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Dirty money: UK coins and banknotes are a 'breeding ground' for bacteria

The i logo The i 02/10/2018 Katie Grant

a close up of a coin © Provided by Johnston Publishing Ltd The coins and banknotes in our wallets have become a “breeding ground” for bacteria, according to research examining what lurks on the surface of the cash we touch every day.

Academics at London Metropolitan University (LMU) tested a random selection of coins and notes of all denominations and discovered the presence of 19 kinds of bacteria, including two life threatening bacteria associated with antibiotic resistant superbugs - Staphylococcus aureus (MRSA) and Enterococcus faecium (VRE).

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Bugs adapting to metal

Bacteria associated with MRSA was discovered on the 2p, 5p, 10p, £1 and £2 coins, as well as the £10, £20 and £50 notes, according to the study, commissioned by the financial comparison website money.co.uk. MRSA can lead to boils, skin infections, food poisoning and toxic shock syndrome.

The coins and banknotes in our wallets have become a “breeding ground” for bacteria, according to research examining what lurks on the surface of the cash we touch every day. © getty The coins and banknotes in our wallets have become a “breeding ground” for bacteria, according to research examining what lurks on the surface of the cash we touch every day. The bacteria Enterococcus faecium was found on the 2p, 5p and 10p coins as well as the £10 note. This bacteria can cause blood, abdomen, skin and urinary tract infections.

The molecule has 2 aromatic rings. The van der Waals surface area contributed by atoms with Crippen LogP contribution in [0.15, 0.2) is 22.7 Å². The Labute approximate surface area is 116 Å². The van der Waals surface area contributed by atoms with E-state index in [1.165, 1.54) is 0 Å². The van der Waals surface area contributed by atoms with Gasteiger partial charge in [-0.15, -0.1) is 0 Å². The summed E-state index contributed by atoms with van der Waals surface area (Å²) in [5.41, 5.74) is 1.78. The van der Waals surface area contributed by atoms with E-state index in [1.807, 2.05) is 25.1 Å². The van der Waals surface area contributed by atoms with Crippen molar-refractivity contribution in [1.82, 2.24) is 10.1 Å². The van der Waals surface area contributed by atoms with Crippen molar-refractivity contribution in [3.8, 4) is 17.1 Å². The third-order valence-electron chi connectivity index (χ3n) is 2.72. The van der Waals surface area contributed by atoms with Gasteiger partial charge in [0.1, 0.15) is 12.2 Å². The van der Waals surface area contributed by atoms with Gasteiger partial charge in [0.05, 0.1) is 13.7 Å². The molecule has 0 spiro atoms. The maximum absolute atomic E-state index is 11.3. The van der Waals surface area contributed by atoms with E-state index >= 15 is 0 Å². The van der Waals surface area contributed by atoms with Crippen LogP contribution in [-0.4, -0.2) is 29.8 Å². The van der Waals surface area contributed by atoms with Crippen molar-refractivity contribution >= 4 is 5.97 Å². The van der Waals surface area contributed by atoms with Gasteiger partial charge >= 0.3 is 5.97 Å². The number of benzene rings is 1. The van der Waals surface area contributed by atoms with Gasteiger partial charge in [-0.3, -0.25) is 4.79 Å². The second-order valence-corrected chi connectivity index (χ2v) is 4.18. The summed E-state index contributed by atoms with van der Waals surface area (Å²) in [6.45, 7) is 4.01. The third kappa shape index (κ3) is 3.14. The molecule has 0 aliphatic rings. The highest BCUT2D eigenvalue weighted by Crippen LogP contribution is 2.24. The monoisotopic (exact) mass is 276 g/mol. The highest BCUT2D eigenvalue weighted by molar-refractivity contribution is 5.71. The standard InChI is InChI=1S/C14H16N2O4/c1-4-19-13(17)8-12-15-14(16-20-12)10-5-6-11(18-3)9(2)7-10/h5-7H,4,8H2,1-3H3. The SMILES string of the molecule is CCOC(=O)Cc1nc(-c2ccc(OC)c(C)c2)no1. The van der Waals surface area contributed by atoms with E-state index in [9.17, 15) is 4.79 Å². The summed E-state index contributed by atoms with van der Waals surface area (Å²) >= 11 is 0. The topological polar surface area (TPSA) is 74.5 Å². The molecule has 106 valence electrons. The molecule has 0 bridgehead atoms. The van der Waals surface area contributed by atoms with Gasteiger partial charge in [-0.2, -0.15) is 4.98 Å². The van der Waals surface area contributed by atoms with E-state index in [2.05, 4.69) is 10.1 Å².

“One of the most shocking discoveries was finding so many microorganisms thriving on metal, an element you wouldn’t normally expect to see germs surviving on,” said Dr Paul Matewele, professor of microbiology at LMU.

“The bugs have adapted to their environment, resulting in coins becoming a breeding ground for harmful bacteria,” he added.

Cash is still king

UK coins and banknotes may be dirty but cash remains king here for the time being as we edge closer to a cashless society.

Among the general population, almost everyone uses cash (98 per cent), with nearly three-quarters (73 per cent) using it frequently to pay for goods and services, according to the results of a survey from Which? published on Wednesday. One in 20 people (five per cent) said they rarely use cash.  

The number of free-to-use ATMS dropped by 1,300 between the end of January and the start of July this year - the equivalent of about 250 per month, recent figures from the cashpoint network Link reveal.

Lower-income families and older people are being hit the hardest by these closures, Which? noted.

Gallery: The world's most counterfeited currencies (Lovemoney)


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